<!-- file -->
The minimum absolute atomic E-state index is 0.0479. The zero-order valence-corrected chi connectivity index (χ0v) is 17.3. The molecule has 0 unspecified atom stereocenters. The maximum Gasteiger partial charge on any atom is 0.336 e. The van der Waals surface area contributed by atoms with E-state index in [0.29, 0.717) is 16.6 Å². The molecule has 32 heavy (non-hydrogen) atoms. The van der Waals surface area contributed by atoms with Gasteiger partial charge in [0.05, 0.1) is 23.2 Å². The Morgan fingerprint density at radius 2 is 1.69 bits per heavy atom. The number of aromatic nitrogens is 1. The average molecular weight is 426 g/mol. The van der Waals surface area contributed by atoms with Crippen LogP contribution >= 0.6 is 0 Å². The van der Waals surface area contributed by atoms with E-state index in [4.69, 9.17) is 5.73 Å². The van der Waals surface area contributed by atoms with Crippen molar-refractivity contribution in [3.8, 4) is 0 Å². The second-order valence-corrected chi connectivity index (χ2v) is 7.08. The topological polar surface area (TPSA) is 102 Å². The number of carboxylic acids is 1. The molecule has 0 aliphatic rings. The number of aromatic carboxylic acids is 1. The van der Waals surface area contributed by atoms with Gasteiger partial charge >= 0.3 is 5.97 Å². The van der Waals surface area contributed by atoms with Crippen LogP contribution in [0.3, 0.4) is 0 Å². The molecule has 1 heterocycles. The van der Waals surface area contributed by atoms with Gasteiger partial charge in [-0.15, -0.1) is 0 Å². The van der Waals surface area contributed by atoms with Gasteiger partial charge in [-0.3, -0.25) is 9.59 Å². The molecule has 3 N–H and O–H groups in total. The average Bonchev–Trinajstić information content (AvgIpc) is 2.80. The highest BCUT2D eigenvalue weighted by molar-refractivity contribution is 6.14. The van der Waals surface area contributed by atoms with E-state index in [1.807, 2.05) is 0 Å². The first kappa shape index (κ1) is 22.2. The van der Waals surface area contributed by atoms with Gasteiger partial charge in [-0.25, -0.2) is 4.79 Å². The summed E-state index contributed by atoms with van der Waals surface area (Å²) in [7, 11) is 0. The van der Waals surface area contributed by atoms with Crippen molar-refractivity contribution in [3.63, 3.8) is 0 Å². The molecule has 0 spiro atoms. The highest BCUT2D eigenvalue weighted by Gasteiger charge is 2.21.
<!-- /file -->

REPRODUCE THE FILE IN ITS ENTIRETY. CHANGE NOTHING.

The minimum absolute atomic E-state index is 0.0479. The zero-order valence-corrected chi connectivity index (χ0v) is 17.3. The molecule has 0 unspecified atom stereocenters. The maximum Gasteiger partial charge on any atom is 0.336 e. The van der Waals surface area contributed by atoms with E-state index in [0.29, 0.717) is 16.6 Å². The molecule has 32 heavy (non-hydrogen) atoms. The van der Waals surface area contributed by atoms with Gasteiger partial charge in [0.05, 0.1) is 23.2 Å². The Morgan fingerprint density at radius 2 is 1.69 bits per heavy atom. The number of aromatic nitrogens is 1. The average molecular weight is 426 g/mol. The van der Waals surface area contributed by atoms with Crippen LogP contribution >= 0.6 is 0 Å². The van der Waals surface area contributed by atoms with E-state index in [4.69, 9.17) is 5.73 Å². The van der Waals surface area contributed by atoms with Crippen molar-refractivity contribution in [3.8, 4) is 0 Å². The second-order valence-corrected chi connectivity index (χ2v) is 7.08. The topological polar surface area (TPSA) is 102 Å². The number of carboxylic acids is 1. The molecule has 0 aliphatic rings. The number of aromatic carboxylic acids is 1. The van der Waals surface area contributed by atoms with Gasteiger partial charge >= 0.3 is 5.97 Å². The van der Waals surface area contributed by atoms with Crippen LogP contribution in [0.3, 0.4) is 0 Å². The molecule has 1 heterocycles. The van der Waals surface area contributed by atoms with Gasteiger partial charge in [-0.15, -0.1) is 0 Å². The van der Waals surface area contributed by atoms with Gasteiger partial charge in [-0.3, -0.25) is 9.59 Å². The molecule has 3 N–H and O–H groups in total. The average Bonchev–Trinajstić information content (AvgIpc) is 2.80. The highest BCUT2D eigenvalue weighted by molar-refractivity contribution is 6.14. The van der Waals surface area contributed by atoms with E-state index in [1.807, 2.05) is 0 Å². The first kappa shape index (κ1) is 22.2. The van der Waals surface area contributed by atoms with Gasteiger partial charge in [-0.25, -0.2) is 4.79 Å². The summed E-state index contributed by atoms with van der Waals surface area (Å²) in [7, 11) is 0. The van der Waals surface area contributed by atoms with Crippen molar-refractivity contribution in [3.63, 3.8) is 0 Å². The molecule has 0 spiro atoms. The highest BCUT2D eigenvalue weighted by Gasteiger charge is 2.21.